In a literal sense, of course equipment "matters", but that's not the point that most people who say "equipment does not matter" are trying to make.
Bad workmen blame their tools, so the mediocre photographer explains his or her mediocrity on the fact he or she does not have a good enough camera.† Therein lies the root of the problem - the belief that all one needs to release the Ansel Adams trapped inside is a better camera, lens or other gadget.† Its not true historically and its not true now.† In that sense, equipment does not matter nearly as much as the sad gearheads on dpreview would like to believe and I'd be mighty surprised to see a contrary view receive support here.
Quentin, you have it about right: it takes both the tools and the ability to use them. Where I think it all goes up its own ass is where great claims are made between models so similar as to be practically the same: D200/D300 comes to mind. As I answered elsewhere on this site to that very question, if you are really able to cross your heart and say that the D200 is not good enough for your skills, then get the D300. But, to extend that here, if you really are better than the D200, I think you should forget the D300 and await the one after the D3 or, perhaps, funds no problem, get the D3 and also the next one up that comes along.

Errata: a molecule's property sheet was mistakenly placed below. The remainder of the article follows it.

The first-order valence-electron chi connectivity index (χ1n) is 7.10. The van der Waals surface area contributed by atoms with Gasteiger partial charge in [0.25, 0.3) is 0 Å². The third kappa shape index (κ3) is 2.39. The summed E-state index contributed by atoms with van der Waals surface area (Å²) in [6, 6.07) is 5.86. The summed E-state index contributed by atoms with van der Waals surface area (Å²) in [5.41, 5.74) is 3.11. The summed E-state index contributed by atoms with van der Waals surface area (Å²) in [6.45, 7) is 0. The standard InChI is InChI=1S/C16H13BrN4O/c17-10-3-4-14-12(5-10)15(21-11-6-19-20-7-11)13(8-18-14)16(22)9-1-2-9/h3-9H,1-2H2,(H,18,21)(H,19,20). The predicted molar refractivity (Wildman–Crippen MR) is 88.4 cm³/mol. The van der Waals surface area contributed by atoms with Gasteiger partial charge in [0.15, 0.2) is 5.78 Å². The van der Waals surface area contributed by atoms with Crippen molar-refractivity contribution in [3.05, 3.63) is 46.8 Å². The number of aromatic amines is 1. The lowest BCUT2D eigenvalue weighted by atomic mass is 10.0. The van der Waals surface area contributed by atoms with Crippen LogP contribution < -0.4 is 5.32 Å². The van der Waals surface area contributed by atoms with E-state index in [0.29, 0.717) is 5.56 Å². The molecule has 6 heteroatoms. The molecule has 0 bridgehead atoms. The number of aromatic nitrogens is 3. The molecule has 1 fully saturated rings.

Can I get better shots from Leica M-whatever than I can with Nikon F3? Certainly not, as I have no DEEP experience of the Leica. But, with experience of both, my last employer (M3, if you need the detail) did exactly that and embraced the new Nikon F. Not so much a CAMERA choice but a system one, rangefinder v. reflex.
I think Michaelīs reaction was quite surprising, for him, must have been something he had for dinner last night; we all get those moments! I think the main problem is that he seemed to have taken a very literal interpretation where, to me at least, there was but one point being made: it IS the photographer who matters and the camera need but be good enough. I agree utterly that nit-picking and pixel peeping are hobbies in their own right, that great photography is a cerebral event, hardly an overwhelmingly mechanical one.
But then, a whole group of little industries depends upon photographic circles of confusion for its very being and the bucks they bring in, so not a lot is going to change, whether by word of mouth, through magazines or clubs or even the internet. Everbody has an axe to grind, a field to plough, a cash cow to milk. Just make the most of the educated opinion you can form for yourself.
Buenas noches - Rob C